Pak launches terror’s new face in Kashmir, Imran Khan follows up on Twitter
The Resistance Front, the brand-new terror group that has rushed to take responsibility for major terror attacks and firefights in Jammu and Kashmir over the past few weeks, is being controlled by three top handlers of the Lashkar-e-Taiba in Pakistan, an intelligence report submitted to national security planners in New Delhi has said.
The TRF was launched late last year after Parliament scrapped Jammu and Kashmir’s special status and divided the state into two centrally-administered union territories, Ladakh and Jammu and Kashmir.
Terror from Pak gets a makeover
The exercise is designed to give terror in Kashmir an indigenious face to ward off international pressure, particularly from the anti-terror financing watchdog FATF, over Pakistan sponsoring Islamist terror groups and what New Delhi describes as its jihadi terror factories.
This objective, a security official said, reflected the choice of names for the Inter Services Intelligence’s recent terror initiatives such as The Resistance Front or the low-key JK Pir Panjal Peace Forum. These names don’t have a religious label but suggest that it is a homebred.
The intelligence report said the Lashkar leaders formed the core of the TRF.
“TRF is being controlled from Pakistan by top three Lashkar handlers: Sajad Jatt for South Kashmir, Khalid for Central Kashmir and Hanzala Adnan for North Kashmir,” the intelligence report accessed by Hindustan Times said.
At this point of time, security officials said, the effort appeared to be to project the TRF as a formidable group to attract local recruits. Like when five terrorists and an equal number of army soldiers were killed in the Keran sector in early April, the TRF’s social media managers in Pakistan claimed responsibility.
The group even claimed responsibility for the gunfight in Handwara this weekend that cost security forces five lives including that of an army colonel. One of the two terrorists killed in the operation was later identified by the police as Lashkar commander Haider, a Pakistani national. The other was a local terrorist, a resident of Handwara.
“Almost every TRF terrorist, arrested or killed, has been listed in our records under the Lashkar-e-Taiba,” Jammu and Kashmir Inspector General of Police Vijay Kumar said. Lately, TRF had expanded their net and were also inducting Hizbul terrorists, he said.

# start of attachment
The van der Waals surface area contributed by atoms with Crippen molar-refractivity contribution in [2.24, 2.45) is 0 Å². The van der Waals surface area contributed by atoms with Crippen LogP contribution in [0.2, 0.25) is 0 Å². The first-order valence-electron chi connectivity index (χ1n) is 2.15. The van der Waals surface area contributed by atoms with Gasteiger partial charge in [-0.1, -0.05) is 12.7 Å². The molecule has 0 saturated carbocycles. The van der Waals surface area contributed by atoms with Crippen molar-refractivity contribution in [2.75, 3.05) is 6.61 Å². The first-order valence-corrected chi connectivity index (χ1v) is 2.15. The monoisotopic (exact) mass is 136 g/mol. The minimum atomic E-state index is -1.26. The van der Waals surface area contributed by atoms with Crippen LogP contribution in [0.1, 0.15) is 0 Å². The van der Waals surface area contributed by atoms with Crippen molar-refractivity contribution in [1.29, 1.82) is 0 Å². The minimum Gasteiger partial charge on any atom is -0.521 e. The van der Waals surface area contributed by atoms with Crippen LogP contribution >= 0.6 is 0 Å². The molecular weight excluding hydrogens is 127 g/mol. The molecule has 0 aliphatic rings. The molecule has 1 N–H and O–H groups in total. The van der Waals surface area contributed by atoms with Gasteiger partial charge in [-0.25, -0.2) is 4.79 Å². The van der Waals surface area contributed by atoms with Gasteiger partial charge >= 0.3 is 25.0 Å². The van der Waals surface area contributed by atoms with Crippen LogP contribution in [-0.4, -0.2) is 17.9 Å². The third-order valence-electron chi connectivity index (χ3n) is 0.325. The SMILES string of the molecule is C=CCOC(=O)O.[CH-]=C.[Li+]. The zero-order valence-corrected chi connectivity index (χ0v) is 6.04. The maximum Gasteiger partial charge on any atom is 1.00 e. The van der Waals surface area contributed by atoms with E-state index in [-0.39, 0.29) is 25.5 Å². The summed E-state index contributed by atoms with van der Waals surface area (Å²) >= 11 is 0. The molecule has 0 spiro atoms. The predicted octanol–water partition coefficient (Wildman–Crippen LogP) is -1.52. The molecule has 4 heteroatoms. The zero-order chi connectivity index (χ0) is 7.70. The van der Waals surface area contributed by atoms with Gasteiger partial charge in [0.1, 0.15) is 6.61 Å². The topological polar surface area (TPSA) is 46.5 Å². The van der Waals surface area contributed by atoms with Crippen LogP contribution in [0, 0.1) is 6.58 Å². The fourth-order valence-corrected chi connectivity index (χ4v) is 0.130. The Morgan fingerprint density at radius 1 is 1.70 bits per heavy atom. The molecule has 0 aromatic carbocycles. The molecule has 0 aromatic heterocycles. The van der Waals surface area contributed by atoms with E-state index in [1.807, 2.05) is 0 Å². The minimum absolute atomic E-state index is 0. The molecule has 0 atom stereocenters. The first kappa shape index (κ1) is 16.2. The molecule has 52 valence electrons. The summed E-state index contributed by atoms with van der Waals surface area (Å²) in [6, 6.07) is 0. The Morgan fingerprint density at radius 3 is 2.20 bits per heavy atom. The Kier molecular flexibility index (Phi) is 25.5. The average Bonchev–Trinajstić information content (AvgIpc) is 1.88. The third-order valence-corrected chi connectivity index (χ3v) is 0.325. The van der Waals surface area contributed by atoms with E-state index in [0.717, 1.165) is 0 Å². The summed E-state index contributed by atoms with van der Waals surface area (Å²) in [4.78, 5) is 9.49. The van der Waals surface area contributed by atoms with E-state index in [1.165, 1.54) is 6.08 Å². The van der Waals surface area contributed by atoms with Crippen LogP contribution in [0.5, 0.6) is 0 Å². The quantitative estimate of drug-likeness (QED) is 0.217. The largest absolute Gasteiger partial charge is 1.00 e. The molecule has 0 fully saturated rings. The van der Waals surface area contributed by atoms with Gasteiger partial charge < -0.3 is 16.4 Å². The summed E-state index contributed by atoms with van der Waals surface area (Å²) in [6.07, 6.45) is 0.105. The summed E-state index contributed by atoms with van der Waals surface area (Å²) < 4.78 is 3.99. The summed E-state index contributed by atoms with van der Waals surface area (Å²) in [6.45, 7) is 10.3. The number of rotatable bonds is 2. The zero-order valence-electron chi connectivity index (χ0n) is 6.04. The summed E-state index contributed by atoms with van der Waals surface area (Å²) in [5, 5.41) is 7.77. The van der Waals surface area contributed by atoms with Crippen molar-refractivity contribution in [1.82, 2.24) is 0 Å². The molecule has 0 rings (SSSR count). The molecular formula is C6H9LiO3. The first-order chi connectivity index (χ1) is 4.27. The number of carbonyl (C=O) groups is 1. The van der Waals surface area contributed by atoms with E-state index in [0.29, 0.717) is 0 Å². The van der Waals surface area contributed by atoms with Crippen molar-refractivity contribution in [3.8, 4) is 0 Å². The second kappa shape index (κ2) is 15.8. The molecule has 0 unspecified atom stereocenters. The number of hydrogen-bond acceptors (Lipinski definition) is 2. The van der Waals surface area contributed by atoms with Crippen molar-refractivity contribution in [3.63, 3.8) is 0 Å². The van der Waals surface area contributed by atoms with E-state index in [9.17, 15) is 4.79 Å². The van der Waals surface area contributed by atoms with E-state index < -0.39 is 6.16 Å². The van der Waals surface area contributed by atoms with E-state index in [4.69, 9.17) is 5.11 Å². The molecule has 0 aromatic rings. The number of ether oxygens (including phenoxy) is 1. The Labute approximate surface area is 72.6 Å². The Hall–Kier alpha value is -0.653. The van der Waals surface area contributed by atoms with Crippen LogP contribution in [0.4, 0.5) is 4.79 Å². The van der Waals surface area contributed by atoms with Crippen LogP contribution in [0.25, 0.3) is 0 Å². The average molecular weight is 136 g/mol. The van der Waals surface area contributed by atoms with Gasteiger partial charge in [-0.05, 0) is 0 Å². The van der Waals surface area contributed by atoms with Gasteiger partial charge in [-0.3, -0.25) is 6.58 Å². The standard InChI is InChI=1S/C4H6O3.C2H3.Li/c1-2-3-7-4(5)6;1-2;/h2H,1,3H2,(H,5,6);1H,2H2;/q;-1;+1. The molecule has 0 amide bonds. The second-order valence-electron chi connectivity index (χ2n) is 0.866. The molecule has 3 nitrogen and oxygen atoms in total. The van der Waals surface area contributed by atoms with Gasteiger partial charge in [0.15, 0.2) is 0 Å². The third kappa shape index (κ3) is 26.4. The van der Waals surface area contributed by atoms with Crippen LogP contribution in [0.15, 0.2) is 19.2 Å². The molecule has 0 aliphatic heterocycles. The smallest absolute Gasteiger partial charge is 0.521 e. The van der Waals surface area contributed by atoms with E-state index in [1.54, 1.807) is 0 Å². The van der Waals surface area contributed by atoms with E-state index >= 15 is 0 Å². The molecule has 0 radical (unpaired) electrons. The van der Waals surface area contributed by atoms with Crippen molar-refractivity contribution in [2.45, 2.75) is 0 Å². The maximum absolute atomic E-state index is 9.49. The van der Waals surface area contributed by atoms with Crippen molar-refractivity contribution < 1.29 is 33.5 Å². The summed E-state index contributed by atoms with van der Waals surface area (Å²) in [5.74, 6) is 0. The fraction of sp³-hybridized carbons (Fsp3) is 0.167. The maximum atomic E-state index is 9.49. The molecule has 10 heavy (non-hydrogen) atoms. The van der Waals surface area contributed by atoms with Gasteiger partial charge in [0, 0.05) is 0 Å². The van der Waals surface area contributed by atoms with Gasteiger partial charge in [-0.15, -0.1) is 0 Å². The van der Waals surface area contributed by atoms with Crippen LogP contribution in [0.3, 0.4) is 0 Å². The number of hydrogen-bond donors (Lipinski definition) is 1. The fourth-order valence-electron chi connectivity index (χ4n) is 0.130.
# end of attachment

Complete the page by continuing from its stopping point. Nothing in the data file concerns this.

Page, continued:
“The idea is to show the world that what Kashmir has is local militancy,” said Kumar
Also Watch : Hizbul Mujahideen commander Riyaz Naikoo eliminated: All the key details
Imran Khan wades in
As Prime Minister Imran Khan on Wednesday tweeted a swipe at India accusing New Delhi of trying to “find a pretext for a false flag operation targeting Pakistan” - it was seen to be a response to reports of Pakistan’s attempt to infiltrate terrorists - Khan underlined the claim that Kashmir’s troubles were home-grown.
“The Indigenous Kashmiri resistance against Indian Occupation is a direct consequence of India’s oppression & brutalisation of Kashmiris,” he tweeted.
Khan had last week brought in former director general of the Pak military’s Inter-Services Public Relations Lt Gen (retired) Asim Saleem Bajwa as his new special assistant to lead his media team.
Pakistan’s Foreign Ministry spokesperson followed up on Imran Khan’s tweet on Thursday with a detailed statement that elaborated Khan’s point.
“India must realise that it cannot break the will of the Kashmiri people and suppress their indigenous resistance movement through the use of force... We also categorically reject, once again, the baseless Indian allegations of infiltration,” spokesperson Aisha Farooqui said.
It was the second time this week that she was using the phrase.
The first was two days after the TRF claimed to be involved in the May 3 Handwara encounter involving the Lashkar commander, Haider. “Attributing this indigenous Kashmiri resistance to any alleged “infiltration” is a travesty,” she had tweeted on May 5.
How Lashkar hand-holds TRF in Kashmir
Back in Kashmir, intelligence officials said the Lashkar-e-Taiba’s old guard was focussing on getting TRF new recruits from the Kashmir valley.
In north Kashmir, officials said LeT terrorists such as Mehrajdduin Halwal were consolidating the TRF’s base on the ground. Its social media handles, which are being fed content traced back to locations in Pakistan, have been campaigning aggressively. The earliest version of its social media handles too had been traced to internet protocol addresses in Pakistan.
“We have now got this account on social media platform Telegram blocked,” Kashmir Police chief Vijay Kumar said, suggesting this is why the group had not put out any updates about the encounter that led to the killing of Hizbul Mujahideen’s boss in Kashmir Riyaz Naikoo.
For now, security officials expect the TRF to carry out grenade attacks, mostly using its overground workers or fresh recruits rather than risk its trained hands. A grenade attack, lobbed in Srinagar’s Hari Singh High Street in October last year was one of its first terror attacks. The group had, however, lost dozens of grenades when some of its overground workers ferrying AK-47 and grenades were caught by the police in March and are believed to be looking to replenish their supplies.